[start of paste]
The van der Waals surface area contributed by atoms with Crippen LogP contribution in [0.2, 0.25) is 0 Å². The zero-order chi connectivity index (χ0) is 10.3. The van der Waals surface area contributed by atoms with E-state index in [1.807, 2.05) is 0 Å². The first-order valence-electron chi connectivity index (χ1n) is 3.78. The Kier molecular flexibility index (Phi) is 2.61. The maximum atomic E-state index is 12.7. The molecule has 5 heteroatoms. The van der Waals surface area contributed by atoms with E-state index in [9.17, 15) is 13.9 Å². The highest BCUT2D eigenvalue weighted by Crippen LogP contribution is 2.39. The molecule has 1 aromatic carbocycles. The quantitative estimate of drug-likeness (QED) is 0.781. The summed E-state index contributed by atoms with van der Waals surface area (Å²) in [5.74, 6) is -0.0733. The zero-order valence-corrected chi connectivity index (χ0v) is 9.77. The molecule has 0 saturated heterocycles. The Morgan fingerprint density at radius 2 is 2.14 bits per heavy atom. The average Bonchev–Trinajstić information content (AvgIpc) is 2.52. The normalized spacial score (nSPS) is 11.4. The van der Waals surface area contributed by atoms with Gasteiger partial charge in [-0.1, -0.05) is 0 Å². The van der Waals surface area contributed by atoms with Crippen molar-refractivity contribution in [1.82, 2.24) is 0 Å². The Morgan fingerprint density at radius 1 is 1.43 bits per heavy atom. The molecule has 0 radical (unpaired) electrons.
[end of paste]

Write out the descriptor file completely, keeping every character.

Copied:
The van der Waals surface area contributed by atoms with Crippen LogP contribution in [0.2, 0.25) is 0 Å². The zero-order chi connectivity index (χ0) is 10.3. The van der Waals surface area contributed by atoms with E-state index in [1.807, 2.05) is 0 Å². The first-order valence-electron chi connectivity index (χ1n) is 3.78. The Kier molecular flexibility index (Phi) is 2.61. The maximum atomic E-state index is 12.7. The molecule has 5 heteroatoms. The van der Waals surface area contributed by atoms with E-state index in [9.17, 15) is 13.9 Å². The highest BCUT2D eigenvalue weighted by Crippen LogP contribution is 2.39. The molecule has 1 aromatic carbocycles. The quantitative estimate of drug-likeness (QED) is 0.781. The summed E-state index contributed by atoms with van der Waals surface area (Å²) in [5.74, 6) is -0.0733. The zero-order valence-corrected chi connectivity index (χ0v) is 9.77. The molecule has 0 saturated heterocycles. The Morgan fingerprint density at radius 2 is 2.14 bits per heavy atom. The average Bonchev–Trinajstić information content (AvgIpc) is 2.52. The normalized spacial score (nSPS) is 11.4. The van der Waals surface area contributed by atoms with Gasteiger partial charge in [-0.1, -0.05) is 0 Å². The van der Waals surface area contributed by atoms with Crippen molar-refractivity contribution in [1.82, 2.24) is 0 Å². The Morgan fingerprint density at radius 1 is 1.43 bits per heavy atom. The molecule has 0 radical (unpaired) electrons.